Being bailed out by your master could be some kind of spandex-clad Karate Kid moment, but the snappy dialogue between Batman and the former boy wonder clearly just serve as a smokescreen for embarrassment. Being rescued from a waddling man with a semi-automatic umbrella is worse than having your dad come get your sorry shoplifting self from a Hot Topic backroom. Oh well, at least Robin doesnt get kidnapped.

Oh good, Robin gets kidnapped

Well, heres an ironic case where Batman actually helps out in the kidnapping, locking Robin 3.0 up in a futuristic cell in order to protect him. This not only leaves him in a prime spot to be collected by Scarecrow later, but acts as prelude to the future Batman who has to worry about empty nest syndrome.

To be fair, this is one of the more sensible kidnappings in the game. Batman makes a mistake for once, blinded by his fear of losing another partner in the collateral damage of all the supervillain crap he has to deal with, and has to fix it in a way that echoes Arkham Knights overall message: being friends with Batman is the worst. It would have been better to let Robin decide and act on this point, though, rather than being appended to a staggering list that relies far too much on one kind of peril. But thats it, right? Were done with kidnappings, surely.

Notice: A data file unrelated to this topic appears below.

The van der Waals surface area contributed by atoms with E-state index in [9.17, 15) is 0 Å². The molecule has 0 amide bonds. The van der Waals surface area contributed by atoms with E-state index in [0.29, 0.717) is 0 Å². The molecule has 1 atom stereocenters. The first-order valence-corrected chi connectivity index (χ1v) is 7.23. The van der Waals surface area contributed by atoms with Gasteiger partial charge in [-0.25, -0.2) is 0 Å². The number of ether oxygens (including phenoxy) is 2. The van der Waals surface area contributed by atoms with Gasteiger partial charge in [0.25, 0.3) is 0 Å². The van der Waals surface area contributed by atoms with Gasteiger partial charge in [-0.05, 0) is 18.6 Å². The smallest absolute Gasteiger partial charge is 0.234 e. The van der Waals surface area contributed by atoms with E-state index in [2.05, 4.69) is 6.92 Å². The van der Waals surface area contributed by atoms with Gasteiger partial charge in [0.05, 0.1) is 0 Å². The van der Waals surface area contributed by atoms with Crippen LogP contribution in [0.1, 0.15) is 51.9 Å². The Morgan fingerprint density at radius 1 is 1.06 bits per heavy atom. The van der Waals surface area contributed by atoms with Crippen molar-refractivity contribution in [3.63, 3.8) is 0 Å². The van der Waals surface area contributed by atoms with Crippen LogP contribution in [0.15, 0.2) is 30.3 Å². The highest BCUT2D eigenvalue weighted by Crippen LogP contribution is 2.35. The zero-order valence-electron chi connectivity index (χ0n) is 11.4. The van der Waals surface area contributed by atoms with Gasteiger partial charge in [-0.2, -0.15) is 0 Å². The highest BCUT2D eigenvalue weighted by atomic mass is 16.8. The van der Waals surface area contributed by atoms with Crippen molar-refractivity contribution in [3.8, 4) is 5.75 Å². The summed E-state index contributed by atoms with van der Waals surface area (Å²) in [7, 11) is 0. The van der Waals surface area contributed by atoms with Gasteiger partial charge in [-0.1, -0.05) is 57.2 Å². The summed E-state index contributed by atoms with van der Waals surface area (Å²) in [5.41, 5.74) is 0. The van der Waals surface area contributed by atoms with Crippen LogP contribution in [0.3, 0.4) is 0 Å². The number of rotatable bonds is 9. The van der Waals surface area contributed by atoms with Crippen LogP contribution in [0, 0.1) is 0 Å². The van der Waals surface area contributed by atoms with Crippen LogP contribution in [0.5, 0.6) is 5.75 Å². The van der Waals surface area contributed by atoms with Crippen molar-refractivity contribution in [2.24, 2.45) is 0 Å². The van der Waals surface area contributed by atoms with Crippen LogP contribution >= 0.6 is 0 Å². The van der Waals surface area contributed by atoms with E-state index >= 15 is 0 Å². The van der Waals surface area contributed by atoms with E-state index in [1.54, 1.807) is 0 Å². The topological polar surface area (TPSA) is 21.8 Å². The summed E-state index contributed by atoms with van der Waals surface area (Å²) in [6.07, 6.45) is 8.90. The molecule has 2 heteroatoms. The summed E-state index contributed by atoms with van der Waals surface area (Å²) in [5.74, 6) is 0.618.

This guy gets kidnapped?

B Batman gets kidnapped in his own game? Ok, thats it, lets wrap this list up. Theres just no rescuing it now.

Ludwig Kietzmann

Ludwig Kietzmann is a veteran video game journalist and former U.S. Editor-in-Chief for GamesRadar+. Before he held that position, Ludwig worked for sites like Engadget and Joystiq, helping to craft news and feature coverage. Ludwig left journalism behind in 2016 and is now an editorial director at Assembly Media, helping to oversee editorial strategy and media relations for Xbox.